Measuring Traditional Environmental Knowledge

The Vitality Index of Traditional Environmental Knowledge (VITEK) is the first-ever quantitative measure of trends in the retention or loss of traditional knowledge about the natural world. It provides a practical methodology for gathering and analyzing data on Traditional Environmental Knowledge (TEK) and for building a locally appropriate, yet globally applicable, indicator of changes in the state of TEK over time. Why does it matter?

TEK is a fundamental expression of the biocultural links between people and nature, and is a key to human survival and adaptation. But there is growing concern that rapid socio-economic change is undermining the intergenerational transmission of TEK in many parts of the world. TEK loss threatens the security, well-being, and identity of Indigenous peoples and local communities. It also threatens the conservation of biodiversity, as recognized by international bodies such as the Convention on Biological Diversity (CBD) and the International Union for the Conservation of Nature (IUCN).

traditional ecological knowledge
Credit: Stanford Zent

Taking action to safeguard TEK, however, was hampered by the fact that our knowledge about the vitality (retention or loss) of TEK in communities around the world was limited mostly to unsystematic qualitative observations. What was missing was a consistent, robust, and replicable methodology for measuring trends in TEK in may different locales and at different scales, in order to assess the global state of TEK. The VITEK was conceived to address this need.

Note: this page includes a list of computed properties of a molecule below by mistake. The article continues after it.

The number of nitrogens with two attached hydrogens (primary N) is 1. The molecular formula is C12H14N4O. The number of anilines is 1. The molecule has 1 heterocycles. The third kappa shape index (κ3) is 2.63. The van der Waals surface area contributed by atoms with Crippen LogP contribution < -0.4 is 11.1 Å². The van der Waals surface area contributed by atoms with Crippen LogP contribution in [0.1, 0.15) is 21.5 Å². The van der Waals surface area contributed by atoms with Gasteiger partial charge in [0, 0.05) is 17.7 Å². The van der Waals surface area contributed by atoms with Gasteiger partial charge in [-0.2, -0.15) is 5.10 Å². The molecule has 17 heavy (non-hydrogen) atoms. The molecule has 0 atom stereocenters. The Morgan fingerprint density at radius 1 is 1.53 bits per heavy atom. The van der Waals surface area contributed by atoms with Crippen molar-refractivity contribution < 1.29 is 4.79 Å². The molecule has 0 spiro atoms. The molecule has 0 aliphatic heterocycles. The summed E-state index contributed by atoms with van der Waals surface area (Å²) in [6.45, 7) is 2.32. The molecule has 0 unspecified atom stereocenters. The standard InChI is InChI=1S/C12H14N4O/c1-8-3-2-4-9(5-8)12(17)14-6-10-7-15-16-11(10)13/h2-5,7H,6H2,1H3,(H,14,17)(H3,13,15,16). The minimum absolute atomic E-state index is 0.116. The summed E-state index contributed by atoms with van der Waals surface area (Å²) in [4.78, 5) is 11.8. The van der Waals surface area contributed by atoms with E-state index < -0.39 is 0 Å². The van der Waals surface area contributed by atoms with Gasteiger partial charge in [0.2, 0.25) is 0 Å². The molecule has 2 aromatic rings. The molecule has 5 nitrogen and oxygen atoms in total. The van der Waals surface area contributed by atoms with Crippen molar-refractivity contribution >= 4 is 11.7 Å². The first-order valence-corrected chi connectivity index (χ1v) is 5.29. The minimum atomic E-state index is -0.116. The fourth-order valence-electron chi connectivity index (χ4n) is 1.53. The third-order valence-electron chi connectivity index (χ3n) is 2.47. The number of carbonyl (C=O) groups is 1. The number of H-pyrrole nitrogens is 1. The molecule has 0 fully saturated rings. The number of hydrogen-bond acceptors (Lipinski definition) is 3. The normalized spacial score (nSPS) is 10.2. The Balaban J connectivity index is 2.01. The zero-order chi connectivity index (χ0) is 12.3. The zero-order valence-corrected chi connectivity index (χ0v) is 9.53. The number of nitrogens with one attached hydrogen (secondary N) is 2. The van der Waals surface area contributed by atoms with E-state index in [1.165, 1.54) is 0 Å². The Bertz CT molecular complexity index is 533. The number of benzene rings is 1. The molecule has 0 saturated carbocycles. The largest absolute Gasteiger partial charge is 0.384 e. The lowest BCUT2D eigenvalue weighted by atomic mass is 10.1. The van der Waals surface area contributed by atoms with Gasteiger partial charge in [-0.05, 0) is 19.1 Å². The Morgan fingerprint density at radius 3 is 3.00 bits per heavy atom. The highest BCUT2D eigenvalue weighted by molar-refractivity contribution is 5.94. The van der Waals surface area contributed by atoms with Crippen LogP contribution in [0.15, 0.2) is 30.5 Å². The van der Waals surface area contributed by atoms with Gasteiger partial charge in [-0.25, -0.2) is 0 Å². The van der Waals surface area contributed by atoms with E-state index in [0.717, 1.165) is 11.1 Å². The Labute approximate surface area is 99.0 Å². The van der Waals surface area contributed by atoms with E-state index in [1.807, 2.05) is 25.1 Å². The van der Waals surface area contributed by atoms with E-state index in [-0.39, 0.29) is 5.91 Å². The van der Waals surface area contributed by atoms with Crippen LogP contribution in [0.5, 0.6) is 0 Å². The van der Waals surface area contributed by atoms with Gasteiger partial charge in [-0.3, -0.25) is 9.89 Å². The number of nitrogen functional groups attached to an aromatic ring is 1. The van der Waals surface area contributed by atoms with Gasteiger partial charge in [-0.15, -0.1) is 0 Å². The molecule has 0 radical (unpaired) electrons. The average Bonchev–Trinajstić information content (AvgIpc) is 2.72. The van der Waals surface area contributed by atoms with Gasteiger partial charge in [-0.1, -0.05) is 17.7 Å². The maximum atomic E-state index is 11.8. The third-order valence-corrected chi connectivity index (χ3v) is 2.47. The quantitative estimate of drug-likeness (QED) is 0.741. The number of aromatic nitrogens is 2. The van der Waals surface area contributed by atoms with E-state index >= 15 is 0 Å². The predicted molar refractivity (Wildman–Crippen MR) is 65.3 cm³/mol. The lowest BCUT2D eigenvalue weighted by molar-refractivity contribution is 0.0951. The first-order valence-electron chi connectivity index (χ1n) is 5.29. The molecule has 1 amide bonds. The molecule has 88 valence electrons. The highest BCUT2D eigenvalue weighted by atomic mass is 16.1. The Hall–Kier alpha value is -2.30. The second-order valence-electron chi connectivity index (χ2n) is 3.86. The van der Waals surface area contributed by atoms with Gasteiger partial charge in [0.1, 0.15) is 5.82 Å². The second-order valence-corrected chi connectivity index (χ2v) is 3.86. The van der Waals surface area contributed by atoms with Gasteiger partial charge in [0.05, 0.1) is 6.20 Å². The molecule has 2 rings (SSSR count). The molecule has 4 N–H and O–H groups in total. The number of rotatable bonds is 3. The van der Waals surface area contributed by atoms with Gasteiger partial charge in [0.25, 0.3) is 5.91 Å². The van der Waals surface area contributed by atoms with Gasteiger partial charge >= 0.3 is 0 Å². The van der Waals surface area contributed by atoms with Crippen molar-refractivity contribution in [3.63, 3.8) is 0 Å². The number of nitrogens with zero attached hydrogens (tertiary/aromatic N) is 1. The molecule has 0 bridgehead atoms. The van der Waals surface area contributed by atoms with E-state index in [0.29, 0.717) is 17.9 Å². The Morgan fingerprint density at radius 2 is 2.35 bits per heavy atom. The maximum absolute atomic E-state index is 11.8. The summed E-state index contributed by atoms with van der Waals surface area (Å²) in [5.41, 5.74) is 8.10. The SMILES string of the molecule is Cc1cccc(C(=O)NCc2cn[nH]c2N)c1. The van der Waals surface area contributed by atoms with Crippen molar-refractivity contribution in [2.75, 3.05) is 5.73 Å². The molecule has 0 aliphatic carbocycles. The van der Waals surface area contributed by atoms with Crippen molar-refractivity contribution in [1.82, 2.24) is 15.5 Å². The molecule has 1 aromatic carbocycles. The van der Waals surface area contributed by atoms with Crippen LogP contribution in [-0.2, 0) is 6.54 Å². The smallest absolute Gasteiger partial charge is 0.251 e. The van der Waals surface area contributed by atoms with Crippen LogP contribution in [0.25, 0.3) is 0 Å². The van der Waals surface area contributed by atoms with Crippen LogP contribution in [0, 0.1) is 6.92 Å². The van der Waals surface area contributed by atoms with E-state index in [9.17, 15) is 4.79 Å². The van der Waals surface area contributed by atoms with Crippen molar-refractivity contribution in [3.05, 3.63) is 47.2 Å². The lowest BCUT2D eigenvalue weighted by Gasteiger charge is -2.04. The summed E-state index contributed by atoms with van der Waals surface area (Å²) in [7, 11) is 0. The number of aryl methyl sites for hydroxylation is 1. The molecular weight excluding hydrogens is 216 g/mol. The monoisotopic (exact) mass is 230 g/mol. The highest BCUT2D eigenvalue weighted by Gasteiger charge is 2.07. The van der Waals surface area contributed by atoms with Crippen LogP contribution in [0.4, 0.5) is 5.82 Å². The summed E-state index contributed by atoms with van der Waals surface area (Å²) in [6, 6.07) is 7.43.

As a part of a Terralingua project, in 2005-2008 Dr. Stanford Zent undertook the development of the VITEK methodology. The VITEK assesses the vitality of TEK within a given group, giving priority to the state of knowledge and practical skills that are directly involved in sustainable use of biodiversity, and that therefore are logically associated with biodiversity conservation.

The VITEK assessment involves measuring the differences of knowledge and practices between people of different generations. The results of the test are used to calculate the vitality measure, which can then be employed to compare the status and trends of TEK across communities, regions, and countries.

Go to “Resources” below to access the VITEK methodology and other related materials.


Since 2008, Dr. Zent has carried out tests of the VITEK methodology in several Indigenous and local communities in Venezuela, with support from his academic institution, the Instituto Venezolano de Investigaciones Cientificas, and other Venezuelan sources.

In 2011, IUCN recommended the VITEK as an indicator relevant to Target 18 of the CBD’s “Aichi Biodiversity Targets 2010-2010,” as it allows for directly measuring the state and trends of “traditional” knowledge, innovations and practices of indigenous and local communities relevant for the conservation and sustainable use of biodiversity, and their customary use of biological resources.” The VITEK has not yet been adopted for that purpose. It has been used, however, in field research about the state of TEK in various parts of the world.

For further information about the VITEK, you can download the materials below.  Or you may contact Dr. Zent.

Credit: Stanford Zent